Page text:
Drop the "Hello Barbie" Eavesdropping Doll
At February's Toy Fair 2015 in New York City, Mattel unveiled "Hello Barbie," the Wi-Fi-connected doll that uses an embedded microphone to record children's voices—and other nearby conversations. But when Mattel releases the $74.99 toy in late fall, things will get seriously creepy.
"Hello Barbie" transmits the recordings over the Internet to cloud servers. Mattel’s technology partner ToyTalk processes the audio with voice-recognition software. Mattel says it will use this information to "push data" back to children through Barbie's built-in speaker.
Georgetown University Law Professor Angela Campbell, Faculty Advisor to the school's Center on Privacy and Technology, said, "If I had a young child, I would be very concerned that my child's intimate conversations with her doll were being recorded and analyzed. In Mattel's demo, Barbie asks many questions that would elicit a great deal of information about a child, her interests, and her family. This information could be of great value to advertisers and be used to market unfairly to children."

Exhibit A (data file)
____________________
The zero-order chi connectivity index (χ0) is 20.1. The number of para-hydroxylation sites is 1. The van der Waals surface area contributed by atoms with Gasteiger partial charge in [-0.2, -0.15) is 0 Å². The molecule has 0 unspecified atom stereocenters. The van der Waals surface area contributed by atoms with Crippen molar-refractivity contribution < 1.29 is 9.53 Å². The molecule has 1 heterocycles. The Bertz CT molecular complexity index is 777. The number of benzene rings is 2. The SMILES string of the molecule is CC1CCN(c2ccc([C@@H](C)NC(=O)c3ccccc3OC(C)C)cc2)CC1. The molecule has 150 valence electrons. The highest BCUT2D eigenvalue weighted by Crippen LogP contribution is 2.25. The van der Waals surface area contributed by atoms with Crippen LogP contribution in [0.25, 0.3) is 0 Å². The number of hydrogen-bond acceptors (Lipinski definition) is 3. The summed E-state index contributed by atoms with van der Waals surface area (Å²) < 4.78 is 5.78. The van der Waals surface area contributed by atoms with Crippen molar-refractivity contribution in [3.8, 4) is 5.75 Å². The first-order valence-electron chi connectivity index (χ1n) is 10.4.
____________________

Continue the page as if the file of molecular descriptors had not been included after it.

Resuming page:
We may use, store, process and transcribe Recordings in order to provide and maintain the Service, to perform, test or improve speech recognition technology and artificial intelligence algorithms, or for other research and development and data analysis purposes.
Will you take a moment to ask Mattel CEO Christopher Sinclair to stop the marketing and production of "Hello Barbie"?
Instead of encouraging the kind of creative play essential for a child's learning and development, “Hello Barbie" ensures that Mattel—not the child—drives the play. Mattel claims the toy will "deepen that relationship girls have with [Barbie]." Over time, the toy conglomerate’s goal is to have the child and Barbie "become like the best of friends."
"Computer algorithms can't replace—and should not displace—the nuanced responsiveness of caring people interacting with one another," said pediatrician and CCFC Board member Dipesh Navsaria, MPH, MD, assistant professor at the University of Wisconsin School of Medicine and Public Health. "Children's well-being and healthy development demand relationships and conversations with real people and real friends. Children do not need commercially manufactured messages—artificially created after listening in on anyone within range of Mattel's microphones."
Please join us and tell Mattel to say goodbye to "Hello Barbie."
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